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The monolith-mania continues across the globe, with more shiny stainless steel pillars popping up in Germany, Spain, the Netherlands, Colombia, California, Las Vegas, New Mexico, and the Isle Of Wight off the coast of England. Many disappeared as quickly as they emerged.
In California, a group of four artists and fabricators have come forward as the makers of a monolith that first appeared atop Pine Mountain in Atascadero on December 2. The artists shared a YouTube video showing them hoisting a second monolith after the first one was toppled and replaced with a crucifix.
Wade McKenzie, one of the members of the group, told the New York Times: “We intended for it to be a piece of guerrilla art. But when it was taken down in such a malicious manner, we decided we needed to replace it.”
The group did not claim responsibility for another monolith that appeared in California’s Los Padres National Forest last week.
In a separate development, “the Most Famous Artist,” a New Mexico-based artist collective founded by Matty Mo, is selling monolith replicas for a whopping $45,000, suggesting that they were responsible for the original Utah monolith which set off this global, increasingly commercialized phenomenon.
A map of all “monolith” locations worldwide
What started as a mysterious phenomenon that stirred our collective imagination and helped distract us from the woes of 2020, has quickly become an advertising tool for major corporations. Just look at how companies like Jeep, McDonalds, Southwest Airlines, and Moon Pie, have used the “alien structure” to sell us their goods.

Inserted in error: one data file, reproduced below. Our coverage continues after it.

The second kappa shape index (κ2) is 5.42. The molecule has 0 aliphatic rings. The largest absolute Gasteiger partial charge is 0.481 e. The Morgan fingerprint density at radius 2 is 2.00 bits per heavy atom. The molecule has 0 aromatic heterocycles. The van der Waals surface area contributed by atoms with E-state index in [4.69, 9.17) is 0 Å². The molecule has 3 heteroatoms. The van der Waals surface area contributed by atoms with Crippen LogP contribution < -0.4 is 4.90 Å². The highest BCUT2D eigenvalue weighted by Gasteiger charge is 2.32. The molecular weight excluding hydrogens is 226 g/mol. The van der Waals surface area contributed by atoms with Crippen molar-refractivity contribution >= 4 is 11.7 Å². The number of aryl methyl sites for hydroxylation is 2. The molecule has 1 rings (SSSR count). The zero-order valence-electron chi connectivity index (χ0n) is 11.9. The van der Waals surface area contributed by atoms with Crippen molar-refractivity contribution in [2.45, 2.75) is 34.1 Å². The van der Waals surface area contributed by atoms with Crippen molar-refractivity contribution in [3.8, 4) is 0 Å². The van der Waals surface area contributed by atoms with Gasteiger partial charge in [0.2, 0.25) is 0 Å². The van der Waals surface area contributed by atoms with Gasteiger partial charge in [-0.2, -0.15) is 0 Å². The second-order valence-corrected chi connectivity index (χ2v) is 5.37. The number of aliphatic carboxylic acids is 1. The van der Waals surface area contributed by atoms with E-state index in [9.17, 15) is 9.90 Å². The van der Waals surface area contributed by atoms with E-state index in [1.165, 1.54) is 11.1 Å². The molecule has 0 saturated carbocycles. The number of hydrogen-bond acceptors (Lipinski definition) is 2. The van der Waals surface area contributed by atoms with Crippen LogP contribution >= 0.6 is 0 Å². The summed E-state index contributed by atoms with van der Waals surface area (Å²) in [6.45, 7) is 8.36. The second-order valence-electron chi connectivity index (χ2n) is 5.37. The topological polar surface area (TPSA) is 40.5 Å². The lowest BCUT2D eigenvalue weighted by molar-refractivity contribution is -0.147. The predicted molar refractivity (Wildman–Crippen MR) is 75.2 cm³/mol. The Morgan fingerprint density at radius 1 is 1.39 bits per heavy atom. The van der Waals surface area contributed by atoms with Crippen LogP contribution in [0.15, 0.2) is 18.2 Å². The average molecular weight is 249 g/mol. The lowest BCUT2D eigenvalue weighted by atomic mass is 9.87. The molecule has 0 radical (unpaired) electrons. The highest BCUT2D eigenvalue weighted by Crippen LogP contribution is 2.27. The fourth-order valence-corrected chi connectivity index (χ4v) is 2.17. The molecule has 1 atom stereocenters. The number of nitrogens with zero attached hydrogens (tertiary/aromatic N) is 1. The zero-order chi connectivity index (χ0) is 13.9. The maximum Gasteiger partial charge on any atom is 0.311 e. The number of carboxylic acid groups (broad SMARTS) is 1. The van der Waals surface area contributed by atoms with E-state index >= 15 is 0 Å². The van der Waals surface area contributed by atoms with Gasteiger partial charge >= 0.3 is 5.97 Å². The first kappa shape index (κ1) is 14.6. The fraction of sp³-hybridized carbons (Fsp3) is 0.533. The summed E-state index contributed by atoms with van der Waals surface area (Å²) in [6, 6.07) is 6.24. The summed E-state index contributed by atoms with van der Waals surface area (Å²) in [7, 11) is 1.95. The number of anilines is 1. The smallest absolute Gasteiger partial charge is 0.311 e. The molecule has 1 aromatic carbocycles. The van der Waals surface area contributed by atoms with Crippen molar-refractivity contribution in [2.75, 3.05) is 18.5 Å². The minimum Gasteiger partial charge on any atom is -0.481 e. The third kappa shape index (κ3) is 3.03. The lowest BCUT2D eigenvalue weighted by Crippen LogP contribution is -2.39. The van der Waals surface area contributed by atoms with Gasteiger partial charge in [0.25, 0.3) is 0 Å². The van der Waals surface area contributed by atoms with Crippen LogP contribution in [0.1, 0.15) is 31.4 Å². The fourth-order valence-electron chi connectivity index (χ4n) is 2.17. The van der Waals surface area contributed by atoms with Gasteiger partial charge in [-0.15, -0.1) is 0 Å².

In a world delighted and entertained by displays of material excess, Diane Simpson shows that there is another possibility.
The animal carcass sculptures are gruesome yet their materials — the artist’s own discarded clothing — lend them some gentleness.
View work by over 40 experimental artists and collectives from throughout the Americas who contributed to New York’s art scene during the 1960s and ’70s.
Mr. Bernatowicz, in your introductory text you talk about the need for honesty, the disease of hypocrisy, overreaching governments. You do not fulfill a single one of your own ideals.
The biggest problem with turning Dune into a film is that the book appears increasingly derivative of generic sci-fi tropes.
This exhibition explores how images of the human body were used to provoke profound physical and emotional responses in viewers from the 15th through 18th centuries.
Ed Roberson’s motorcycle ride from Pittsburgh to the Pacific is a quest-romance, an exploration of American culture and American mythology.
The collaborative handmade paper- and printmaking center at the Pennsylvania Academy of the Fine Arts publishes new works by Liz Collins and Sarah McEneaney.
The legendary performer amassed a collection of about 10,000 rare books, posters, and artwork about all things esoteric.
The proceeds will benefit the BDC’s community-centered initiatives and exhibitions.